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Critical Role's live show nailed the rare pleasure of playing D&D at Level 20

Gods, gates and Gelidon.

Image credit: Critical Role

When Critical Role announced an in-person London live show, reuniting The Mighty Nein from Campaign 2, it was clear this was going to be a big event – not least because it was the first time the actual play titan had done a live show anywhere in Europe.

Warning: spoilers ahead for The Mighty Nein Reunion: Echoes of the Solstice and the events of Critical Role Campaign 3.

Taking place during the events of Campaign 3, The Mighty Nein Reunion: Echoes of the Solstice saw all seven cast members reprise their Campaign 2 roles – with a single mid-episode twist, as teenage rogue/wizard Luc Brennato took the place of his far more experienced mother. Together, they pursued old foe Trent Ikithon, released from his magical shackles and intent on psychologically tormenting his old pupil once again, including resurrecting Caleb’s parents as obedient undead ghouls.

A first look at Critical Role's new RPG DaggerheartWatch on YouTube

The live show did not disappoint, with a packed-out Wembley venue, a notable number of Critical Role cosplayers and roof-shaking cheers every time someone rolled a natural 20 – which was often – abetted by Scottish comedian Daniel Sloss, who both warmed up the crowd and joined the table as a surprise guest, before dying within minutes.

Playing characters at Level 20 is an achievement most D&D players can only dream of.

But the real power of this stadium episode is that the cast were finally playing their Campaign 2 characters at Level 20, marking an achievement most D&D players can only dream of.

Campaign 2 had ended just as characters hit Level 16. While we saw party members again at Level 17 for last year’s two-part Uk’otoa special, even that couldn’t compare to the thrill of watching these characters engage in Level 20 play – with the absurd power and danger that entails.

Even the appearance of a towering demon wasn't all that much of a threat against seven top-level D&D characters. | Image credit: Critical Role

While some former editions of D&D allowed you to progress even to Level 30 and beyond, Fifth Edition is very much capped at 20, when your characters are already essentially demigods, and able to impact the battlefield and the world on a massive scale. (We expect the same from the upcoming One D&D revision, too.)

Managing challenge at Level 20 is a near-impossible balance - and one that can easily result in character death if not handled carefully.

It’s only at this tier of play you can see an archmage obliterate an entire party’s health bar with a 9th-level spell – and then see the damage instantly undone by a cleric with hundreds of hit points to deal out. You can watch a wizard duplicate himself with a Simulacrum spell, and transform into both a powerful ice dragon and a tyrannosaurus rex before charging, jointly, into the fray. By Level 20, monks can move 140 feet in a single turn, a cleric can summon their literal god to the battlefield with a Gate spell and a magically-enhanced barbarian can deal 100-plus damage on a single hit.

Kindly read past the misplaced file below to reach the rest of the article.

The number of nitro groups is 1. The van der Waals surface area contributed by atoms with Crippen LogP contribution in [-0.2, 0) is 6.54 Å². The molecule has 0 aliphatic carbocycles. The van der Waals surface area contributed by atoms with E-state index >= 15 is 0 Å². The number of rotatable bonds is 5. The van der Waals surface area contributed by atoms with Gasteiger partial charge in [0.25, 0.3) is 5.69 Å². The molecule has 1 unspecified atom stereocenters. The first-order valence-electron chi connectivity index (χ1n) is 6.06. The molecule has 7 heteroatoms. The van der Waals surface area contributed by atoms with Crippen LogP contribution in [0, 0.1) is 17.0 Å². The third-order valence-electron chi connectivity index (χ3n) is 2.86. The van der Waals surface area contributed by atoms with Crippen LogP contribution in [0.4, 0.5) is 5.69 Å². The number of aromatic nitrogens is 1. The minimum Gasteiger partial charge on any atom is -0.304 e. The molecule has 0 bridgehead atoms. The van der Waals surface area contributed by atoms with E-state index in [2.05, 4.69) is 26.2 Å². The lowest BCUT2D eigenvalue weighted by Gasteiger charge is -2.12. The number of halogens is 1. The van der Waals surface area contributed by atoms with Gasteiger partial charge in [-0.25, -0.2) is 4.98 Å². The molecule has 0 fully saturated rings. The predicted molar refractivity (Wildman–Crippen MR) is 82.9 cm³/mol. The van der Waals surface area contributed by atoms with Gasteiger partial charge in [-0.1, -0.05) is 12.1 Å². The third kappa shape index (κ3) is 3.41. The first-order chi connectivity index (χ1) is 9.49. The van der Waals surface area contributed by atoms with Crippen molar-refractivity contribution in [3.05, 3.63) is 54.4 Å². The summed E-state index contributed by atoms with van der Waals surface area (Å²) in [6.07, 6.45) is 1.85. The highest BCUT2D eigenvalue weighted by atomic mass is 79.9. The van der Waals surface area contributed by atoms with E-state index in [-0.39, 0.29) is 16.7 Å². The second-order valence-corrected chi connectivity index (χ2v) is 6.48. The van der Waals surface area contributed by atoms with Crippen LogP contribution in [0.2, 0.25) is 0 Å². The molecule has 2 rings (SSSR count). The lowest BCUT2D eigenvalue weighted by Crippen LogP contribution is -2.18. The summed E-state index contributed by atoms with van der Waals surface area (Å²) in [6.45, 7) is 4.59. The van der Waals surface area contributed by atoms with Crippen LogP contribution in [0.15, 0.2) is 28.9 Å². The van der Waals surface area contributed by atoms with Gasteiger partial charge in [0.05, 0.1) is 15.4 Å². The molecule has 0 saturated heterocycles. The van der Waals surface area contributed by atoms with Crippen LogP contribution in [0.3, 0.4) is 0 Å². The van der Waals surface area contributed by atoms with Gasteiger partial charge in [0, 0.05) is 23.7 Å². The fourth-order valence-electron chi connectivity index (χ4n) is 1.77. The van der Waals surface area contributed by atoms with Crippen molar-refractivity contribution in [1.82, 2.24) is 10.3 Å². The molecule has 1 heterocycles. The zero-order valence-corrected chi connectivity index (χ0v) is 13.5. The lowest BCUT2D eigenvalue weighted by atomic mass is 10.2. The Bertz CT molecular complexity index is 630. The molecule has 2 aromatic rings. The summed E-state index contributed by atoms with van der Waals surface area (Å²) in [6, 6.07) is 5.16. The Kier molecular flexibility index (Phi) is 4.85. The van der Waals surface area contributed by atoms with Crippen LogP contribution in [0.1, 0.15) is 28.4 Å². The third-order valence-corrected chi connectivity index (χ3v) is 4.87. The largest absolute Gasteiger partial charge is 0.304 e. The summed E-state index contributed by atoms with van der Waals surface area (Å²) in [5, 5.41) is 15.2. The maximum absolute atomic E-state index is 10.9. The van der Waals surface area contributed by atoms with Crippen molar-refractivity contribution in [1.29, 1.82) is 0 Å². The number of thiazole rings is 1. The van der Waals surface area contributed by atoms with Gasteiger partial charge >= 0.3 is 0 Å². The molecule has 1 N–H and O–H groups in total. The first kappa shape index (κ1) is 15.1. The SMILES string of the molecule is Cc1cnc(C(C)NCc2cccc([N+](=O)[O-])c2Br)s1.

These clerics are so powerful they can guarantee a successful Divine Intervention from their gods and afford to waste the ability on an after-battle party. Even a skyscraper-high demon pacing through a sleeping village, disintegrating local farmers, isn’t much cause for worry when seven Level 20 adventurers all pounce upon it at once.

Watch Critical Role's The Mighty Nein Reunion live show Echoes of the SolsticeWatch on YouTube

It’s all a long way from where most parties start at Level 1, chasing rats in a basement, or even the shows of power we saw at the start of Critical Role Campaign 2 as a low-level Jester used the cantrip Thaumaturgy to… open all the windows in a tavern. Compare that to the powers on show here and it’s clear we’re playing a very different kind of game.

There’s a good reason most tables never get to Level 20; it’s a lot more complicated for players, and harder for dungeon masters to manage, given the sheer number of abilities and the correspondingly deadly monsters that need to be thrown at the party for any real sense of challenge. It’s a near-impossible balance - and one that can easily result in character death (a bit of a downer, particularly in a live show) if not handled carefully.

Most parties also never have the privilege of playing a campaign to that high a level – given the difficulty of long-term scheduling or experienced enough players to feel comfortable playing with such high stakes. But as the saturation of the D&D media landscape continues, players will only get more comfortable with the idea of this kind of play, whether or not they’re individually likely to survive it. We can only ask for more Level 20 episodes like Echoes of the Solstice to keep showing us how it’s done.

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